Ah! So

**you weren't claiming to prove anything**, just stating what you have to prove? But you called it your "solution", so I assumed you had defined what function you meant by 1, and proved that it is an identity.

Please give it some thought, and

**tell us what you think the identity element ***might *be! This is your task, not ours. And please ask specific questions so we can help you with your thinking.

You appear now to be asking

**what the operation means**. You gave the definition:

(f⊙g)(x) = f(x)⋅g(x)

This means that the "product" of any two functions f and g is the function f⊙g whose value for any input x is the product of the values of the two functions for that input, f(x) and g(x).

Take an example, with n=2. Then B is the set of all functions from {1, 2} to {0, 1}. We can describe such a function by merely listing the values of f(x) for x=1 and x=2; it can be written as an ordered pair, (f(1), f(2)). For example, we can write the function defined by g(1) = 0 and g(2) = 1 as g = (0,1).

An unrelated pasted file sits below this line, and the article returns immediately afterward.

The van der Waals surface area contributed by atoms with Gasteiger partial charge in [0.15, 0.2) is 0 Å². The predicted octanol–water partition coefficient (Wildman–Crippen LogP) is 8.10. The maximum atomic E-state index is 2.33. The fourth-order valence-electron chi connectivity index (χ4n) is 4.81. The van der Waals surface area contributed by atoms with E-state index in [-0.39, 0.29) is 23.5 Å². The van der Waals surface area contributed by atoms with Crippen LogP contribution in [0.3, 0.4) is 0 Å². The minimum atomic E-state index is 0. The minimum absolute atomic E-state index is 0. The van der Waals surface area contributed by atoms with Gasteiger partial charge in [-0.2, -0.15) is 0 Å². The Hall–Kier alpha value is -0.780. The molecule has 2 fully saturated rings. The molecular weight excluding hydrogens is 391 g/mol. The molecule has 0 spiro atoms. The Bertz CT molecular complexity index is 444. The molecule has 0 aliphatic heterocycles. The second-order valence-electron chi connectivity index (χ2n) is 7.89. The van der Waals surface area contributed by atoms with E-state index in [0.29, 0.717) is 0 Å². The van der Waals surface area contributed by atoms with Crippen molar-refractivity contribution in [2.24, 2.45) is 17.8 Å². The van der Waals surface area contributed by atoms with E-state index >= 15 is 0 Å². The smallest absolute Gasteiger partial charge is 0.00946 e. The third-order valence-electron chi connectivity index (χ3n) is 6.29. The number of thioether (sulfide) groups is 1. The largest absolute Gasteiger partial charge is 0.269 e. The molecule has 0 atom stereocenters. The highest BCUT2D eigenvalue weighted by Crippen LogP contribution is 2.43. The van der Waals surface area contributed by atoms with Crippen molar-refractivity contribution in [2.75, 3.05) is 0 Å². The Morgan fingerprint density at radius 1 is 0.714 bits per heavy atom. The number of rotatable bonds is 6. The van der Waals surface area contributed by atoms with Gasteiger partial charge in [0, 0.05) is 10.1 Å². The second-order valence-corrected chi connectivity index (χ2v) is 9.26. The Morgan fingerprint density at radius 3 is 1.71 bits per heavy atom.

Here is the set B: {(0,0), (0,1), (1,0), (1,1)}. Those are all the possible functions (ordered pairs). One of them will be the identity!

To multiply two functions, we just multiply corresponding elements.

The product of the functions f=(1,0) and g=(1,1) is (1⋅1, 0⋅1) = (1,0). Do you follow that? We have (f⊙g)(1)=f(1)⋅g(1)=1⋅1=1, and (f⊙g)(2)=f(2)⋅g(2)=0⋅1=0. In general, f⊙g = (a,b)⊙(c,d) = (ac,bd).

Now, what specific function g could you multiply by

*any *function f, and the result would be the same function, f? That g will be the identity.

By the way, what I am doing is showing you how to think about a problem like this. You first have to make sure you understand what the notation means, which you can commonly do by "playing" with the concepts, often using a small example like my n=2. This makes it more manageable. Once you get an idea of what the problem is about, you can start thinking about the specific questions that are asked.